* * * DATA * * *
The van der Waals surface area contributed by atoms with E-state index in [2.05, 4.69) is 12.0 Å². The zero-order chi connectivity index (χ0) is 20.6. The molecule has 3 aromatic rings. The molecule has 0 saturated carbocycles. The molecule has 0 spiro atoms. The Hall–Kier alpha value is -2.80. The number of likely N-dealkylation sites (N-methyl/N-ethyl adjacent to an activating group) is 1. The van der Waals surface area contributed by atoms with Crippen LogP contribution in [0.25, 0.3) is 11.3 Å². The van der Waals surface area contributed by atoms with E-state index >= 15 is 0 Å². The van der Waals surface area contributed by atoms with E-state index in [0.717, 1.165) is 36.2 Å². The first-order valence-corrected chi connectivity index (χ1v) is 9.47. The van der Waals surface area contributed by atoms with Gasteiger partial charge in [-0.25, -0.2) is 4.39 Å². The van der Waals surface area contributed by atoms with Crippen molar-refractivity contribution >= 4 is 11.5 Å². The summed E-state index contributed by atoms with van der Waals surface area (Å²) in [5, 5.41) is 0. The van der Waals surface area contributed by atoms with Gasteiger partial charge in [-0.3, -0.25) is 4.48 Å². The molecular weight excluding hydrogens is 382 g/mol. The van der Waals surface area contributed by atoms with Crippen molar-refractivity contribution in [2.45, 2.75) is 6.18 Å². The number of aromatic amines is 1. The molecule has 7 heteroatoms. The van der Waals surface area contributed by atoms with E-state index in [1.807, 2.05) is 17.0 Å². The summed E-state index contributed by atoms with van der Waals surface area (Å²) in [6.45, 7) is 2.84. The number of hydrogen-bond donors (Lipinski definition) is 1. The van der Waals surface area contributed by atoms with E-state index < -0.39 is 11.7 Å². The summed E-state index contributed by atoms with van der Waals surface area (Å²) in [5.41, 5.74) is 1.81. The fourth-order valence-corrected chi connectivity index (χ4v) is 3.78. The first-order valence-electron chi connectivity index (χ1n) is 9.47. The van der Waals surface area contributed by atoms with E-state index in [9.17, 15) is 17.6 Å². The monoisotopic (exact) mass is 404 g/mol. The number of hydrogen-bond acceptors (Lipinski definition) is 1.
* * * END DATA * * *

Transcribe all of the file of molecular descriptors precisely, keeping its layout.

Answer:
The van der Waals surface area contributed by atoms with E-state index in [2.05, 4.69) is 12.0 Å². The zero-order chi connectivity index (χ0) is 20.6. The molecule has 3 aromatic rings. The molecule has 0 saturated carbocycles. The molecule has 0 spiro atoms. The Hall–Kier alpha value is -2.80. The number of likely N-dealkylation sites (N-methyl/N-ethyl adjacent to an activating group) is 1. The van der Waals surface area contributed by atoms with Crippen LogP contribution in [0.25, 0.3) is 11.3 Å². The van der Waals surface area contributed by atoms with E-state index >= 15 is 0 Å². The van der Waals surface area contributed by atoms with E-state index in [0.717, 1.165) is 36.2 Å². The first-order valence-corrected chi connectivity index (χ1v) is 9.47. The van der Waals surface area contributed by atoms with Gasteiger partial charge in [-0.25, -0.2) is 4.39 Å². The van der Waals surface area contributed by atoms with Crippen molar-refractivity contribution >= 4 is 11.5 Å². The summed E-state index contributed by atoms with van der Waals surface area (Å²) in [5, 5.41) is 0. The van der Waals surface area contributed by atoms with Gasteiger partial charge in [-0.3, -0.25) is 4.48 Å². The molecular weight excluding hydrogens is 382 g/mol. The van der Waals surface area contributed by atoms with Crippen molar-refractivity contribution in [2.45, 2.75) is 6.18 Å². The number of aromatic amines is 1. The molecule has 7 heteroatoms. The van der Waals surface area contributed by atoms with E-state index in [1.807, 2.05) is 17.0 Å². The summed E-state index contributed by atoms with van der Waals surface area (Å²) in [6.45, 7) is 2.84. The number of hydrogen-bond donors (Lipinski definition) is 1. The van der Waals surface area contributed by atoms with E-state index < -0.39 is 11.7 Å². The summed E-state index contributed by atoms with van der Waals surface area (Å²) in [5.41, 5.74) is 1.81. The fourth-order valence-corrected chi connectivity index (χ4v) is 3.78. The first-order valence-electron chi connectivity index (χ1n) is 9.47. The van der Waals surface area contributed by atoms with E-state index in [9.17, 15) is 17.6 Å². The monoisotopic (exact) mass is 404 g/mol. The number of hydrogen-bond acceptors (Lipinski definition) is 1.